Can ‘Land Banks’ Help Rebuild Post-industrial US Cities?
When Jamil Bey wanted to move back to the Pittsburgh neighborhood where he had grown up, he found the perfect house to buy. There was just one problem — a fall in property values on that street had left the owners trapped in negative equity.
Unable to agree on a price that would allow the sellers to pay off their mortgage, Bey realized he would not be able to buy a house in his old neighborhood — and that the owners would be stuck with a property they did not want.
Across the United States, former manufacturing centers like Pittsburgh have experienced overwhelming population declines in recent decades, pushing down property prices and leaving homes empty and neglected.
“For folks who have a connection to those neighborhoods because they grew up there, there’s not a whole lot of quality properties to chose from,” Bey told the Thomson Reuters Foundation. “Even if you’re looking for property to invest in, you can’t fund new construction because the property values in those neighborhoods are too low.”
It took a trip to New York state for Bey to find a potential solution to the problem blighting his city — land banks, which have the power to search out vacant properties and work to return them to the market.
“I was in Syracuse and realizing that the vacant lots looked well taken care of — planted, with cut grass and nicely maintained,” he said. “And I was told, ‘We have a land bank’.”
Many former industrial cities, particularly in the northeastern United States, have lost a quarter of their population or more since the 1950s, according to census data.
Pittsburgh, once one of the largest and most prosperous cities in the country, has been among the hardest hit.
Some neighborhoods there have suffered population declines of 80 percent and more, said Bey, setting up a cycle of decline that has blighted entire communities.
Bey is now vice chairman of the Pittsburgh Land Bank, which is set to start operating this summer, aiming to take on the growing numbers of abandoned properties in the city.
He describes its remit as “recycling land” — working through entanglements of ownership, addressing tax issues and fixing up or tearing down structures with a view to getting vacant property back on the market or giving it over as a public space.
Houses that have sat for long enough to become blighted are often saddled with significant tax arrears, reducing their appeal to investors.
Many land banks are able to short-circuit this process, clearing arrears before addressing regulatory violations to make the property appealing to new buyers.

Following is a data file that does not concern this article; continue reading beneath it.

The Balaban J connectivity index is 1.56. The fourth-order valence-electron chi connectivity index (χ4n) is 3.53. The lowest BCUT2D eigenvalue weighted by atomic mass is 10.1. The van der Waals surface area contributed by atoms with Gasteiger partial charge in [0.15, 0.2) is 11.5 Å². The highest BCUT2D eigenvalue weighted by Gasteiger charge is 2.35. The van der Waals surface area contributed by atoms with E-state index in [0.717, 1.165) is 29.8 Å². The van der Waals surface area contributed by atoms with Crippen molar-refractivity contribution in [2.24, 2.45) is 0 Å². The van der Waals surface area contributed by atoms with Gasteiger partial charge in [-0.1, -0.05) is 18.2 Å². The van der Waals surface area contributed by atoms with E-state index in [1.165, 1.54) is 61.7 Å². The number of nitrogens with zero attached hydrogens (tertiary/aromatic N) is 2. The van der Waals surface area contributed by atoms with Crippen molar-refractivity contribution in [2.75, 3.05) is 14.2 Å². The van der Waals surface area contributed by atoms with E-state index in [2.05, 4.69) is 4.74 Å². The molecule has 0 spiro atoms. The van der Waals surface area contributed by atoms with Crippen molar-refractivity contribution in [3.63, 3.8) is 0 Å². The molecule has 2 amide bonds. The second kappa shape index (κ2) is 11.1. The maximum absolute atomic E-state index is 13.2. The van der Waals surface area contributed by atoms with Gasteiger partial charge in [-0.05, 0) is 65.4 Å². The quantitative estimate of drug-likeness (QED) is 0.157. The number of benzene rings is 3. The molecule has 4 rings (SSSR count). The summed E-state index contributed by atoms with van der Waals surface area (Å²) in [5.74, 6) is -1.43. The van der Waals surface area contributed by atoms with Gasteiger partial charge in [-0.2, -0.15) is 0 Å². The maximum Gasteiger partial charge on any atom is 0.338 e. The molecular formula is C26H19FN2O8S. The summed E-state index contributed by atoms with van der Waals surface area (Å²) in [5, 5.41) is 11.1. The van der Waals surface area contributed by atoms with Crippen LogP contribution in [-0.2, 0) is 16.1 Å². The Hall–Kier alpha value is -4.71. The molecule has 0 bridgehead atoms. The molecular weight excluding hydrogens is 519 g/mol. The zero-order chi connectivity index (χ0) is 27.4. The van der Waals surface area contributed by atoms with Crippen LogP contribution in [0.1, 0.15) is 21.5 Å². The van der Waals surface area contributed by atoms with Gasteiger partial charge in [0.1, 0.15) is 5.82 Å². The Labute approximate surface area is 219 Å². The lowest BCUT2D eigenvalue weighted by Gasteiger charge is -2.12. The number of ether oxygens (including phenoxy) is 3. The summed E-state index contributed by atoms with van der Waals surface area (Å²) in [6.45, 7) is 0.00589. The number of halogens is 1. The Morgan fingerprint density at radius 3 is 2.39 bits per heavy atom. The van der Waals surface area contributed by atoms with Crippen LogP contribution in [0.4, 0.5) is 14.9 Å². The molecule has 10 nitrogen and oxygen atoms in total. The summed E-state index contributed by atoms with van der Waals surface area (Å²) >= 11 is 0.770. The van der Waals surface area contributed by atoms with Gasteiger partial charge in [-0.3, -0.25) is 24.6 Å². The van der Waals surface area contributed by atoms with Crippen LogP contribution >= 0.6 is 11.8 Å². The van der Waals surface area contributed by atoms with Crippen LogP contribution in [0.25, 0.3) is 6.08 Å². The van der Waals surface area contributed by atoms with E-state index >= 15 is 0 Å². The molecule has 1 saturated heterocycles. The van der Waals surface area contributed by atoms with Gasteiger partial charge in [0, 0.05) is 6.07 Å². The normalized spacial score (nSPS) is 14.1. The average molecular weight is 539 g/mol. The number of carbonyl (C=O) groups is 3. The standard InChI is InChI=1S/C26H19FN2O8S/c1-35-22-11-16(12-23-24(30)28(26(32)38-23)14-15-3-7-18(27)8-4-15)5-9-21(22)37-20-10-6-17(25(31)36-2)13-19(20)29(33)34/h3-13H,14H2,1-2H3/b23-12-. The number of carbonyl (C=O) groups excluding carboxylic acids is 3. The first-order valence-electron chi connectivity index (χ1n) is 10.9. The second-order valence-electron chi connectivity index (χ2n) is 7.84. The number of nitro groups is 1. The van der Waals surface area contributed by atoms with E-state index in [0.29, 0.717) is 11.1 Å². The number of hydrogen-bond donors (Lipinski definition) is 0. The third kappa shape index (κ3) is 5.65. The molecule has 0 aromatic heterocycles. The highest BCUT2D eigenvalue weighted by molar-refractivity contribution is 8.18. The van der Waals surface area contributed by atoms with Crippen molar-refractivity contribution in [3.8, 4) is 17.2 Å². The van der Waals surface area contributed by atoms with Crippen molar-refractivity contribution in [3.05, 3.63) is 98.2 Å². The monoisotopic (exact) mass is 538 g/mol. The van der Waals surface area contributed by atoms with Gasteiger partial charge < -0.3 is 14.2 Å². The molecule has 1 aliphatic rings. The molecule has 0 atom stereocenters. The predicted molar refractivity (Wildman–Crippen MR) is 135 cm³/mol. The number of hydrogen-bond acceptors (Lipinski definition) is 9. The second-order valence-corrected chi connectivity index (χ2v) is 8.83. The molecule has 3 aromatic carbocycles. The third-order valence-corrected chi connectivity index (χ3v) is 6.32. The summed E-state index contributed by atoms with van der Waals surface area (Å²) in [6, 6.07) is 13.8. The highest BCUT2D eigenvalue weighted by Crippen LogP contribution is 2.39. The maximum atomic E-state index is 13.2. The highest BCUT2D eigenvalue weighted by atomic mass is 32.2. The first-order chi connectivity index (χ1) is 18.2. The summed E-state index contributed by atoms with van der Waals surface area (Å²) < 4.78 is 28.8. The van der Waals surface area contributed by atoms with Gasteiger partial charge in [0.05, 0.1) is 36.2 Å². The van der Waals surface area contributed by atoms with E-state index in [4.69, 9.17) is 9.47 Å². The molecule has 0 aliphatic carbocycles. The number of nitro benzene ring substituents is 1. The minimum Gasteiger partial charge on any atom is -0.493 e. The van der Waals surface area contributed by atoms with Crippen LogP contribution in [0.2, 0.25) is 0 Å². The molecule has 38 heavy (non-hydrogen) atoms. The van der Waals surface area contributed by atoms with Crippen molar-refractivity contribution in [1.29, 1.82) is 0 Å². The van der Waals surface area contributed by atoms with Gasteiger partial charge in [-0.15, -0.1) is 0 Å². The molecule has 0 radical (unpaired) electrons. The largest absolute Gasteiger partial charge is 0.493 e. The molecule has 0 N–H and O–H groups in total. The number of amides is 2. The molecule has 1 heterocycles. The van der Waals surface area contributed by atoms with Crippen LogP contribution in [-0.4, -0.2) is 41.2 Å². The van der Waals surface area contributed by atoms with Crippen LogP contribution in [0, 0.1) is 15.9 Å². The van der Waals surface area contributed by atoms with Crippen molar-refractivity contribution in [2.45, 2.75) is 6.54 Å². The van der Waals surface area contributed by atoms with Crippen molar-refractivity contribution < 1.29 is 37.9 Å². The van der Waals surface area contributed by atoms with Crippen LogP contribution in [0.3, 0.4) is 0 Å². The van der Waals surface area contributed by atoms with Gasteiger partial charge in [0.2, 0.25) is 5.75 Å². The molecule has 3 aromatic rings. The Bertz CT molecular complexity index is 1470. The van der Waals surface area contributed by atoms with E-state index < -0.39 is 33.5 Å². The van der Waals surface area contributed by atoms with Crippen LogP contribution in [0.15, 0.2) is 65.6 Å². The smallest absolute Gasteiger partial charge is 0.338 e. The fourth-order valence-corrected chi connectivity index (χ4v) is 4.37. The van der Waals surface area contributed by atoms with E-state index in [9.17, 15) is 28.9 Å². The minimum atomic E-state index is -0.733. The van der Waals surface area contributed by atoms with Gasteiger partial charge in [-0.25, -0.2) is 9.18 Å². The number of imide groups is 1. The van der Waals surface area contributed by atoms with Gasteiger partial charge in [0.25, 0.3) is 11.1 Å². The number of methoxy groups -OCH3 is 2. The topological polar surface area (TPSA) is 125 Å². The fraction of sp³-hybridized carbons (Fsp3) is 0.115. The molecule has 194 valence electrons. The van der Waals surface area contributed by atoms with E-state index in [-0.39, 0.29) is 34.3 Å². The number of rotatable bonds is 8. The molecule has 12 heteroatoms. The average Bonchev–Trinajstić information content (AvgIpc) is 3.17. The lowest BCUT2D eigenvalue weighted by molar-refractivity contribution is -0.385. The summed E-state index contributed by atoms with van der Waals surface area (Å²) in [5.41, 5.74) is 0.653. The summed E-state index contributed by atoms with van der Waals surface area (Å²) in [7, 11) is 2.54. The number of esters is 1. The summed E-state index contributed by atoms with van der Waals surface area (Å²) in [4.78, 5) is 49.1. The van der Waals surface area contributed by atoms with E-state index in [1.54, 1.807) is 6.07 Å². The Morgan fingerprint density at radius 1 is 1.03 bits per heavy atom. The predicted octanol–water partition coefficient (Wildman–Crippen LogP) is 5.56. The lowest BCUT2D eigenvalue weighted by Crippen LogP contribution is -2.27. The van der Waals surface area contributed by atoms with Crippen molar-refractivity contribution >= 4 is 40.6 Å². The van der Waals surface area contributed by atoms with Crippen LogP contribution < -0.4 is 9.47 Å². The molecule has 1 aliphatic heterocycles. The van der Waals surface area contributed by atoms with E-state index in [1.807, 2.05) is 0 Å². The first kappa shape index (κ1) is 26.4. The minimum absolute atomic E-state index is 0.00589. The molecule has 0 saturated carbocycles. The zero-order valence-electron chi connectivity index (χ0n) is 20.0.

Land banks have existed in the United States since the 1980s, but interest has spiked since the economic downturn of 2008-09, according to law professor Frank S. Alexander.
That created a wave of foreclosures in which “abandonment was occurring, particularly at the low end of the property spectrum,” said Alexander, a leading authority on land banking who said the sector had seen “tremendous growth” as a result.
Around 170 land banks were operating across the country as of January, according to the Center for Community Progress, which Alexander co-founded.
Land banking initially concentrated on post-industrial inner cities, but since the recession demand has expanded to other areas, said Alexander.
“I don’t go in and evangelize, but rather work with state and local officials on why vacant and abandoned properties are killing their neighborhoods and cities,” he said. And the first thing they need to do is acknowledge the cost of doing nothing.”
In some places, authorities at the highest levels have taken this lesson to heart.
In 2013, New York’s attorney general announced the creation of a seed fund for land banks across the state, drawing on legal settlements from big financial institutions involved in the housing crisis that preceded the recession.
Today, there are 25 land banks operating across the state, which turned around more than $28 million worth of property through 2016 according to a report last year from the Center for Community Progress.
Jocelyn Gordon oversees a land bank in Buffalo, a city in western New York that has some of the oldest housing stock in the country but has lost half of its population.
The city has seen over 6,000 demolitions in the past decade and has thousands of vacant lots. Many of the houses that remain are enormous and so energy-inefficient that residents’ fuel bills can exceed their rents, Gordon said.
The situation, she says, is “desperate … it’s a huge problem.”
Her Buffalo Erie Niagara Land Improvement Corporation (BENLIC) is taking over vacant parcels of land and building or retrofitting to make smaller and more energy-efficient homes.
BENLIC takes on about 70 properties annually, a figure it hopes to increase to 120. It aims to take on the parcels of land it feels will have the biggest impact in a neighbourhood — what Gordon calls filling in a block’s “missing tooth.”
“If there’s a demolition on a lot in a marketable neighborhood, and we can strengthen that block,” she said, “that’s the most fulfilling part.”